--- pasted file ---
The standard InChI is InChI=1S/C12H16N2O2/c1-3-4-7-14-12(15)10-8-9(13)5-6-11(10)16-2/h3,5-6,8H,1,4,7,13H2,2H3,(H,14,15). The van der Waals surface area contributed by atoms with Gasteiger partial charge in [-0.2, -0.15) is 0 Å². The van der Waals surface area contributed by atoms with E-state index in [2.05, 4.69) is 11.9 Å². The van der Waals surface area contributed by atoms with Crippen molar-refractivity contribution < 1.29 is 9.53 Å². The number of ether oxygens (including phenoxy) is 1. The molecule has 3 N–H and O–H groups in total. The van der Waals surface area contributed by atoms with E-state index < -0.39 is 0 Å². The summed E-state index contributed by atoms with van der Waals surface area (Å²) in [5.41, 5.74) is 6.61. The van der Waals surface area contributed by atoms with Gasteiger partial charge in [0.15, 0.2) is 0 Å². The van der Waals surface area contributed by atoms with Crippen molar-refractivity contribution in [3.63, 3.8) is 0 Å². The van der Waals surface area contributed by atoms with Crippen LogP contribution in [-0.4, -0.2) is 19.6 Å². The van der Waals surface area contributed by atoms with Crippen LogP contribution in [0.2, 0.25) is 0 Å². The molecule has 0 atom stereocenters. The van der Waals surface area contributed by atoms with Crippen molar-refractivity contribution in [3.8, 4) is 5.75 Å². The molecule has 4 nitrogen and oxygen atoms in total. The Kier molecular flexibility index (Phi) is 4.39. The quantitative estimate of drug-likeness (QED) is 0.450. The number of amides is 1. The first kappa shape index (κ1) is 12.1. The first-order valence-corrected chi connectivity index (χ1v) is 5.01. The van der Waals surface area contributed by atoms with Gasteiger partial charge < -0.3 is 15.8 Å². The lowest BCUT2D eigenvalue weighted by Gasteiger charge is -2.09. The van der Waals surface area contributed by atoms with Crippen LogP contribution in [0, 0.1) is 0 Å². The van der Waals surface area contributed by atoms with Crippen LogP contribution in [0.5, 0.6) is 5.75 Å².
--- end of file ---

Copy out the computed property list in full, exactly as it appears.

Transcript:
The standard InChI is InChI=1S/C12H16N2O2/c1-3-4-7-14-12(15)10-8-9(13)5-6-11(10)16-2/h3,5-6,8H,1,4,7,13H2,2H3,(H,14,15). The van der Waals surface area contributed by atoms with Gasteiger partial charge in [-0.2, -0.15) is 0 Å². The van der Waals surface area contributed by atoms with E-state index in [2.05, 4.69) is 11.9 Å². The van der Waals surface area contributed by atoms with Crippen molar-refractivity contribution < 1.29 is 9.53 Å². The number of ether oxygens (including phenoxy) is 1. The molecule has 3 N–H and O–H groups in total. The van der Waals surface area contributed by atoms with E-state index < -0.39 is 0 Å². The summed E-state index contributed by atoms with van der Waals surface area (Å²) in [5.41, 5.74) is 6.61. The van der Waals surface area contributed by atoms with Gasteiger partial charge in [0.15, 0.2) is 0 Å². The van der Waals surface area contributed by atoms with Crippen molar-refractivity contribution in [3.63, 3.8) is 0 Å². The van der Waals surface area contributed by atoms with Crippen LogP contribution in [-0.4, -0.2) is 19.6 Å². The van der Waals surface area contributed by atoms with Crippen LogP contribution in [0.2, 0.25) is 0 Å². The molecule has 0 atom stereocenters. The van der Waals surface area contributed by atoms with Crippen molar-refractivity contribution in [3.8, 4) is 5.75 Å². The molecule has 4 nitrogen and oxygen atoms in total. The Kier molecular flexibility index (Phi) is 4.39. The quantitative estimate of drug-likeness (QED) is 0.450. The number of amides is 1. The first kappa shape index (κ1) is 12.1. The first-order valence-corrected chi connectivity index (χ1v) is 5.01. The van der Waals surface area contributed by atoms with Gasteiger partial charge < -0.3 is 15.8 Å². The lowest BCUT2D eigenvalue weighted by Gasteiger charge is -2.09. The van der Waals surface area contributed by atoms with Crippen LogP contribution in [0, 0.1) is 0 Å². The van der Waals surface area contributed by atoms with Crippen LogP contribution in [0.5, 0.6) is 5.75 Å².